Pumpkins are a really big deal out here on the coast, especially just South of us in Half Moon Bay, where they just held their annual Pumpkin Festival. So today we did a pumpkin-themed storytime, which was a lot of fun.

I started out by holding up a small pumpkin, and asking if anyone had gone to a pumpkin patch or carved a pumpkin. I also taught the ASL sign for Pumpkin, before we read our first book.

Here’s the rest of what we did:

Books:

We’re Going on a Pumpkin Hunt by Mary Hogan Wilcox; illustrated by Lynn Munsinger

In this cute take on the traditional Going on a Bear Hunt rhyme, several animals go on a nighttime adventure to find a pumpkin. The kids enjoyed chiming in on the “Not me’s!” whenever the book asked’ “I’m not scared. Are you?” and acting out the different actions described in the story. One girl was so taken with the illustrations that she came up to point at different things happening in each picture,”Pig in a boat!”

Pumpkin Cat by Anne Mortimer

Simple, beautifully illustrated story about the different steps involved in growing a pumpkin. I had the kids mime the actions (digging a hole, planting the seeds, etc).

Ten Orange Pumpkins by Stephen Savage

This counting rhyme about disappearing pumpkins features lots of favorite Halloween characters: ghosts, mummies, witches, etc. The older kids loved calling out the number of pumpkins remaining on each page before we counted them together.

Songs & Rhymes:

Pumpkin Patch

I learned this rhyme from an Orff Music teacher years ago, so I don’t know who wrote it, but it’s a fun one to do with a group.

Pumpkin Patch, Pumpkin Patch, (crouch down low)
Walking all around in my pumpkin patch.
Here is a pumpkin, nice and fat (spread arms wide),
Turns into a jack-o-lantern, just like that! (make a scary face!)

There Was a Pumpkin on a Vine

This one is to the tune of Aiken Drum. Claire held up a paper pumpkin, and added the different parts of the face as we sang. Here’s the tune to Aiken Drum, in case you are not familiar with it. It’s another old favorite of mine.

[C] There was a pumpkin [F] on a vine,
[C] On a vine, [G] on a vine.
There [C] was a pumpkin [F] on a vine,
And his [C] name was [G] Jack-O- [C] Lantern.

And we gave him two triangle eyes,
Triangle eyes, Triangle eyes.
We gave him two triangle eyes,
And his name was Jack-O-Lantern.

And we gave him a big circle nose…

And we gave him a rectangle mouth…

And we put him in the window!

Five Little Pumpkins

Five little pumpkins sitting on a gate.
The first one said, “Oh my! It’s getting late!
The second one said, “There are witches in the air!”
The third one said, “But WE don’t care!”
The fourth one said, “Let’s run and run and run!” (run in place)
The five one said, “This is Halloween fun!”
Then, “OOOH” went the wind, and OUT (clap!) went the light!
And the five little pumpkins rolled (roll your hands) out of sight.

The Pumpkin Pirate

I wrote this silly song to go with pumpkins and Halloween. You are welcome to use it if you like:

[Am] I’m gonna be a pumpkin pirate,
[C] My name is Lantern Jack.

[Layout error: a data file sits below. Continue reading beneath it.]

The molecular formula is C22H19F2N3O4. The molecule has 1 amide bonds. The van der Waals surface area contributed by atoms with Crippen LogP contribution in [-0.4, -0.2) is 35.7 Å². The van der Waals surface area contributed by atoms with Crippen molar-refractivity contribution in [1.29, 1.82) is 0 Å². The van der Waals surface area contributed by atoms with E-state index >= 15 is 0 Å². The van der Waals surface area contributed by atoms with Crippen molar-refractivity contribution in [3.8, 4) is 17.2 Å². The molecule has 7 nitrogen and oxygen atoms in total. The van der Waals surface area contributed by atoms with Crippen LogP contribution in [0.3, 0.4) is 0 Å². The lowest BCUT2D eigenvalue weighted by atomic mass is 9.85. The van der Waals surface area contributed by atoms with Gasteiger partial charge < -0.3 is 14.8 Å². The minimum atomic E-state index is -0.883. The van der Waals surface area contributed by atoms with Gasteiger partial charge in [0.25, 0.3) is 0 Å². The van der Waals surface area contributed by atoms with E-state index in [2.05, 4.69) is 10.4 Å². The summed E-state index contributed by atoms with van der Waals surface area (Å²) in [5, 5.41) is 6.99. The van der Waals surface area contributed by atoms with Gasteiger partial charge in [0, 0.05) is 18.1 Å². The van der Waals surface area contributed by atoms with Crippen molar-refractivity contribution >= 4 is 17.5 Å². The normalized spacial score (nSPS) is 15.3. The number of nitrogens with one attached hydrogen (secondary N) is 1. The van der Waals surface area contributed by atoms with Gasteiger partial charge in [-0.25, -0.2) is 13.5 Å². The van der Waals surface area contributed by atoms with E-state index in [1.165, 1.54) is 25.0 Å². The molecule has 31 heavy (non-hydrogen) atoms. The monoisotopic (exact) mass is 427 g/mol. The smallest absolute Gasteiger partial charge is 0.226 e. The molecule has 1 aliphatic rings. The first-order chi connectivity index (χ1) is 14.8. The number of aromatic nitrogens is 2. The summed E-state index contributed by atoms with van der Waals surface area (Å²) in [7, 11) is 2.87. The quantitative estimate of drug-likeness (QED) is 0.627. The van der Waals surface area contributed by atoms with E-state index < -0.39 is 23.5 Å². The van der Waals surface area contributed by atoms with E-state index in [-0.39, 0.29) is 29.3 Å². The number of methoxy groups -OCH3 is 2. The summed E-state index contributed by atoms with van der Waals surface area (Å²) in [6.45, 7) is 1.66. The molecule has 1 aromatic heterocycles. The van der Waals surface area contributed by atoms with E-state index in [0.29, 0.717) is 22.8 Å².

[F] My pumpkin boat will stay afloat
[E7] ‘cross the Seven Seas and back.

[Am] I’m gonna be a pumpkin pirate.
[C] A real squash buckler, I!
[F] My pumpkin patch remains unmatched.
[E7] My pirate flag waves high!

[F] I’ll search for golden treasure,
[C] But I won’t go overboard.
[F] With a yo ho ho, away I’ll go
[E7] In my trusty orange gourd.

[Am] I’m gonna be a pumpkin pirate.
[C] My boat serves all my needs
[F] Cause whenever I get hungry
[E7] I’ll just roast some pumpkin seeds

[Am] I’m gonna be a pumpkin pirate. 
[C] In my boat I’ll travel far
[F] And if you’d like to go with me
[E7] I’ll meet you where you [Am] ARRRR!

Stay & Play: Paper Jack-O-Lanterns

This was a super easy process art activity, but the kids were really into it! I printed out blank pumpkin templates on orange paper, and cut some triangles out of black construction paper. For the Stay & Play, I put out the templates, black triangles, googly eyes, and markers, along with some black paper and scissors. I told the kids they could decorate their pumpkins however they liked. They all turned out differently, and the kids were so absorbed that many of them didn’t want to stop decorating their pumpkins when it was time for us to gather up the supplies.

What are your favorite books about pumpkins? Please share them in the comments below.

Turning Over a New Leaf: A Storytime for Fall

The San Francisco Bay Area is unusual in that September and October are often the hottest months of the year. But lately we’ve actually had what feels like Autumn weather, which made it perfect for a Fall-themed storytime in the park.

Here’s what we did:

Books:

The Scarecrow by Beth Ferry & The Fan Brothers

Very sweet rhyming story about a scarecrow who rescues an injured baby crow, and raises it until it flies away. The scarecrow is lonely through the long winter, until the crow returns and starts a family. The illustrations are beautiful.

Leaf Man by Lois Ehlert

Colorful leaf collages form different animals and scenes in this simple story about a Leaf Man who blows away on the wind. I’ve also followed up this book by having the kids make “leaf people” of their own, which is a lot of fun.

Leaves by David Ezra Stein

I love the simplicity of this story about a young bear who is surprised when the leaves fall off of the trees, and tries to stick them back on. We had handed out play scarves before we read this one, and we had the kids toss their scarves in the air during the parts about the falling leaves. Claire also dropped some actual leaves as we read.

Songs & Rhymes:

Scarecrow, Scarecrow